by Emily Kovach
In the early 1990s, Sarah Troxell and her husband, Galen, were deep in the corporate world—she was a pharmaceutical chemist, and he served as the head of a mechanical engineering company.
Galen came from a farming background, and his father frequently asked the couple if they were interested in buying his farm in Andreas, Pa. Their successful careers, combined with the fact that their home was 85 miles from the farm, led them to defer the question time and again. That all changed one day when a friend sent the couple a bottle of wine from Hawaii. They were both surprised at the quality of the wine that had come from this unexpected region, and it occurred to them that great wine could come from anywhere—like, perhaps, Andreas, Pa.
“We both gave up these high-salary jobs and moved our three young children to a very rural area,” remembers Sarah. “Our families thought we were crazy! It’s very peaceful, but it was a cultural shift.”
During their corporate careers, Sarah and Galen had frequently traveled to Germany, and became familiar with and fond of the country’s amazing wines. Pennsylvania’s similarity to Germany’s climate convinced the couple to turn the farm into a winery. They hired a vineyard consultant to survey the property, a glacially carved, U-shaped glen at 1,000 feet elevation, which was discovered to provide great air movement, an essential component for reducing disease pressure, allowing for less spray and an extended growing season.
In 1995, Sarah quit her stressful corporate chemistry job and shifted gears into becoming a winemaker. “I actually cashed in my 401(k) to start the winery,” she says. “I decided to invest in myself and I’ve never regretted it since.”
Galen had some familiarity taking care of fruit trees from his childhood on the farm, and Sarah had her background in chemistry, but their education in winemaking was a crash course. Sarah met a winemaker living outside of Philadelphia who gave her free business counseling through the SCORE program, and sold her used equipment, some of which she still uses today.
“I didn’t take any formal classes, which I would not recommend!” she recalls with a laugh. “When it comes to chemistry of wine, I had a handle on that; when it comes to the artistry of wine, you’ll never have that in a lifetime.”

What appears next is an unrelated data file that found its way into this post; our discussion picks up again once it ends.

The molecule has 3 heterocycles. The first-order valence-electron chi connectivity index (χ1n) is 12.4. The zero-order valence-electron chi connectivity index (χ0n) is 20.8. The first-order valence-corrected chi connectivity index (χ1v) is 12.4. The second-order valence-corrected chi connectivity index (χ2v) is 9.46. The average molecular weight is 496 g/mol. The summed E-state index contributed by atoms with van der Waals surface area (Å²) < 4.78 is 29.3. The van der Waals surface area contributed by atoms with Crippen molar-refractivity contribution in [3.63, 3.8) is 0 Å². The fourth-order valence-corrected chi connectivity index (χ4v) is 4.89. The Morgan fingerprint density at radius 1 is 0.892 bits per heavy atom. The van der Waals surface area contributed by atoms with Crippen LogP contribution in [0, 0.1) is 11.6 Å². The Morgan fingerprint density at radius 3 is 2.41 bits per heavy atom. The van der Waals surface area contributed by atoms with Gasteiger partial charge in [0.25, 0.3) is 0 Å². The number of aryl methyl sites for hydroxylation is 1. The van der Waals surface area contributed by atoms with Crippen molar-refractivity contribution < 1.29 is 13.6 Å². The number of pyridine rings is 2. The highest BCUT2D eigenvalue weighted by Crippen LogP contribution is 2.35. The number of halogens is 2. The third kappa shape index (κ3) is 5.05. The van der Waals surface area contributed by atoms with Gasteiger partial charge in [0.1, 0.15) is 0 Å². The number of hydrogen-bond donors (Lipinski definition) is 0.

The couple planted white grapes that they knew would be well-suited for the soil, terrain, and climate of their land: Riesling, Gewürztraminer, and the light, crisp Grüner Veltliner, which they fell in love with on their German travels and is now the signature style of their winery. They began to build their wine cellar, which included a rather famous bottling line, formerly owned by California winemaker Andrew Murray, who had used it to bottle the wines for the movie Sideways.
Over the past 10 years, Sarah and Galen’s processes have evolved, as has the quality of their product. “Looking back now, we don’t do anything like what we did then!” Sarah notes. She has a mentor from Europe whom she sees once or twice a year, and together they work on improving her grasp of wine chemistry. Ever the scientist, she’s flourished in her well-appointed lab, and she keeps working to expanded her testing capabilities. Other improvements have included switching to all-jacketed tanks to allow for cooled fermentation, transitioning to screw-cap tops, and using a French bottling line.
Galen recognizes Sarah’s intuition as her greatest strength: “She has great instincts when it comes to transforming fruit grown on our farm into something special. The wines represent the place where they were grown, and appeal to the most discerning wine critics and novice wine drinkers.”
Sarah laments how hard it can be to progress as an American winemaker without the same long, multigenerational tradition many of her European counterparts enjoy. “My friends in Europe ask their fathers or grandfathers, but we don’t have an older generation to ask!” she says. “We’re still figuring out more about our land, and every time we plant something, it’s a wiser choice.”
Galen Glen currently produces 6,500 cases per year, with its critically acclaimed Grüner Veltliner as its best-known product.
This dramatic, refreshing white wine has caught the attention of major media outlets like The Washington Post. It also produces Rosé, Riesling, Chambourcin, and a number of other varietals.
Sarah and Galen’s oldest daughter, Erin, is soon to join her parents’ business. As a graduate of Cornell University’s Viticulture and Enology program, she’s been traveling the world for six years, working and apprenticing in a diverse number of roles across the winemaking industry. Erin sees her mother as exemplifying both of the elements that are often attributed to successful winemaking: science and art.
“From her, I have learned how to transform the hard work that goes into producing each vintage’s crop into wines made with a high degree of chemical know-how, as well as care for stylistic consistency,” Erin says.
Looking toward the future and the wine industry that her daughter will inherit and likely help to shape, Sarah says that Pennsylvania wines are still waiting in the wings for their big moment. “That’s what I’d like to see for the future: someone from our state recognized in a bigger way that the rest of the wine world notices.” She believes there is enough great wine here, and has observed world-renowned wine critics noticing other younger wine regions, such as those in New York, Maryland, and Virginia.
“As younger people join and—at least, in our case—we bring in a highly educated second generation, and that will start to shift our industry, too,” she says. “Somebody somewhere from Pennsylvania is going to be discovered, and have that magical moment, and then we’ll be recognized in the wine world.”